In the absence of issues to target the government with, the opposition and the media have resorted to either inventing issues or propagating falsehoods and half-truths to defame a genuine policy reform. On the issue of 10 percent reservation to the economically weaker sections of the general category, this very aspect was visible. Baffled by this political masterstroke by the Modi government, the opposition and the media resorted to this very same tactic and tried to mislead the people. A group of critics argued that if the bar for availing reservation under the economically weaker sections has been raised to Rs. 8 lakh then why the government is not raising income tax limit which is currently 2.5 lakh. “This Rs 8 lakhs limit -announced for 10% reservation–will be a good base for a personal income tax-free slab–why tax the poor?” tweeted RVAIDYA.
This Rs 8 lakhs limit -announced for 10% reservation–will be good base for a personal income tax free slab–why tax the poor? @narendramodi @arunjaitley @sgurumurthy @Swamy39 @MRVChennai @smritiirani @nsitharaman RT
— RVAIDYA2000 (@rvaidya2000) January 7, 2019
However, the argument defies logic. The income taxpayers are well aware that ‘effective tax’ paid by people earning up to 5 lakh is below 5 thousand after rebate. Additionally, it is important to understand that a person earning 8 lakh is not poor and given the average family size in the country is 5, even if the family comprises of only two earning members, the income goes to 10-15 lakh. Even if a person is earning 8 lakh per annum then s/he is richer than 70.42 percent of the people in the country and therefore they should share a fair share of the burden in taxes. The annual family income limit for other backward classes (OBCs) to avail benefits of reservation is also capped at 8 lakh rupees per annum.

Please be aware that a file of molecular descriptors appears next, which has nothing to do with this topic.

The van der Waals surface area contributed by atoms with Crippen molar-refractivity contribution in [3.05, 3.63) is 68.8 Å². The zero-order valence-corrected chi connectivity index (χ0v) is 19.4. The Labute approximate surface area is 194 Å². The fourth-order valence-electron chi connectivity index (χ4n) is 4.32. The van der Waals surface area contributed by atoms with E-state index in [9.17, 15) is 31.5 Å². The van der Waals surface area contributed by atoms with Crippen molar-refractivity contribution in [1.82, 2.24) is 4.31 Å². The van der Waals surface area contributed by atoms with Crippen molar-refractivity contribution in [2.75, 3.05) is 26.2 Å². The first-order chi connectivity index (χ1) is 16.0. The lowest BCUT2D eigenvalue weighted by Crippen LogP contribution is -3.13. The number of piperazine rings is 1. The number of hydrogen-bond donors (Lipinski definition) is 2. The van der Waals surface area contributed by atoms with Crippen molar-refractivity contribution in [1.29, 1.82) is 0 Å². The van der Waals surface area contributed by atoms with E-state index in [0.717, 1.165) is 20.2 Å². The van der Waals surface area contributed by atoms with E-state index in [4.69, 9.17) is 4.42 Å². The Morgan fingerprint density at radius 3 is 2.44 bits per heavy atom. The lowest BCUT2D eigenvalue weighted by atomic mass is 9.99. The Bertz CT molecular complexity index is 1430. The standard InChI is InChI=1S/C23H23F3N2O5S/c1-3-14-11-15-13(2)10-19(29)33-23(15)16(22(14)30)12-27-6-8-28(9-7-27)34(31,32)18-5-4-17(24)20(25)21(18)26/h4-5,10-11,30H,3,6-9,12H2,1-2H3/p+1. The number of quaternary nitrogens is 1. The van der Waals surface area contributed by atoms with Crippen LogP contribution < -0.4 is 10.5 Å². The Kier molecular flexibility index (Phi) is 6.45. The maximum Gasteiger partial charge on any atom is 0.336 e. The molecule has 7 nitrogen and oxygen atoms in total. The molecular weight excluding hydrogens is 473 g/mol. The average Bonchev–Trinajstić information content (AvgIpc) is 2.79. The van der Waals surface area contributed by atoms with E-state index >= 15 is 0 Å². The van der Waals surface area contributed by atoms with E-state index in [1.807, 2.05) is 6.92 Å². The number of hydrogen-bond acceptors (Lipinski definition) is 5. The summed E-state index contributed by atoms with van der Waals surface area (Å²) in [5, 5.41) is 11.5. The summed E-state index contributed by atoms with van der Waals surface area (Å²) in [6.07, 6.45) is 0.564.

Another point is that reservation is a completely different issue from income issue. The intangible benefits to poor among upper caste are far greater than raising income tax bar. Reservation is more of a social issue in the country rather than the economic aspect. Even at the time reservation was introduced, it was aimed to bridge social inequalities rather than to address economic disparities.
Many critics asked why the annual income is capped 8 lakh per annum (lpa) not 5 lakh per annum. The critics fail to notice that the income cap of 8 lpa is for household income, not individual income. As per critics, more poor people would have benefitted from the scheme if the income was capped at 5 lpa.
The important point to note here is that average family income in the country in 2018-19 is 1.25 lakh rupees. Average household size in India consists of 5 people. Therefore the average income of a household goes to 6.25 lakh rupees per annum.
— Somesh Jha (@someshjha7) January 7, 2019
If the government had capped it at 5 lakh rupees then most of the general category families would have not been eligible for this scheme and the whole purpose of the general category reservation on the basis of economic status gets defeated.
Therefore, the 8 lakh cap on family income is best placed to address the issues of the majority of economically backward sections belonging to the general category. It not only accommodates a varied section of the people but in terms of practicality, is set to be inclusive rather than exclusionary.
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